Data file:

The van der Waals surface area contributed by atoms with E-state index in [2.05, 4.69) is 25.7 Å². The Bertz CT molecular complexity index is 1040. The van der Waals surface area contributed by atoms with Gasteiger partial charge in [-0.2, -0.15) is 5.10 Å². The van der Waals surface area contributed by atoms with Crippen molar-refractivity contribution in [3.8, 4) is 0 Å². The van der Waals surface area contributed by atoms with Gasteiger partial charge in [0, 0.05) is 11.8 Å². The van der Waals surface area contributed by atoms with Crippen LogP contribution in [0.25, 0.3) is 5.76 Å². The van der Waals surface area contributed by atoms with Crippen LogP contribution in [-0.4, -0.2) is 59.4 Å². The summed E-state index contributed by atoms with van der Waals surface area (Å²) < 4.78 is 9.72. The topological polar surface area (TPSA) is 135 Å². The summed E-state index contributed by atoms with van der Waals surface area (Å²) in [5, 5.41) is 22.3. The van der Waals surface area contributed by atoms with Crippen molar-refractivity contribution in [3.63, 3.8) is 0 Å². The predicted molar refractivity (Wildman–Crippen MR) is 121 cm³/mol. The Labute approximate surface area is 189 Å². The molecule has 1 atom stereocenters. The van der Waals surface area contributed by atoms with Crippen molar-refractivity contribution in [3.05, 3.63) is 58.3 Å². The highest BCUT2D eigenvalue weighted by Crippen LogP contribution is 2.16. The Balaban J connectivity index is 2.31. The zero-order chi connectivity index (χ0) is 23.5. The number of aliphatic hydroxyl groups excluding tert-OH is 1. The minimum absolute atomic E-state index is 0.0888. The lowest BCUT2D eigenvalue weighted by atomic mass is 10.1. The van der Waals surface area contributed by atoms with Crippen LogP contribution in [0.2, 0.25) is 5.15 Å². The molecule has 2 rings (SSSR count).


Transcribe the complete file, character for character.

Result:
The van der Waals surface area contributed by atoms with E-state index in [2.05, 4.69) is 25.7 Å². The Bertz CT molecular complexity index is 1040. The van der Waals surface area contributed by atoms with Gasteiger partial charge in [-0.2, -0.15) is 5.10 Å². The van der Waals surface area contributed by atoms with Crippen molar-refractivity contribution in [3.8, 4) is 0 Å². The van der Waals surface area contributed by atoms with Gasteiger partial charge in [0, 0.05) is 11.8 Å². The van der Waals surface area contributed by atoms with Crippen LogP contribution in [0.25, 0.3) is 5.76 Å². The van der Waals surface area contributed by atoms with Crippen LogP contribution in [-0.4, -0.2) is 59.4 Å². The summed E-state index contributed by atoms with van der Waals surface area (Å²) < 4.78 is 9.72. The topological polar surface area (TPSA) is 135 Å². The summed E-state index contributed by atoms with van der Waals surface area (Å²) in [5, 5.41) is 22.3. The van der Waals surface area contributed by atoms with Crippen molar-refractivity contribution in [3.63, 3.8) is 0 Å². The predicted molar refractivity (Wildman–Crippen MR) is 121 cm³/mol. The Labute approximate surface area is 189 Å². The molecule has 1 atom stereocenters. The van der Waals surface area contributed by atoms with Crippen molar-refractivity contribution in [3.05, 3.63) is 58.3 Å². The highest BCUT2D eigenvalue weighted by Crippen LogP contribution is 2.16. The Balaban J connectivity index is 2.31. The zero-order chi connectivity index (χ0) is 23.5. The number of aliphatic hydroxyl groups excluding tert-OH is 1. The minimum absolute atomic E-state index is 0.0888. The lowest BCUT2D eigenvalue weighted by atomic mass is 10.1. The van der Waals surface area contributed by atoms with Crippen LogP contribution in [0.2, 0.25) is 5.15 Å². The molecule has 2 rings (SSSR count).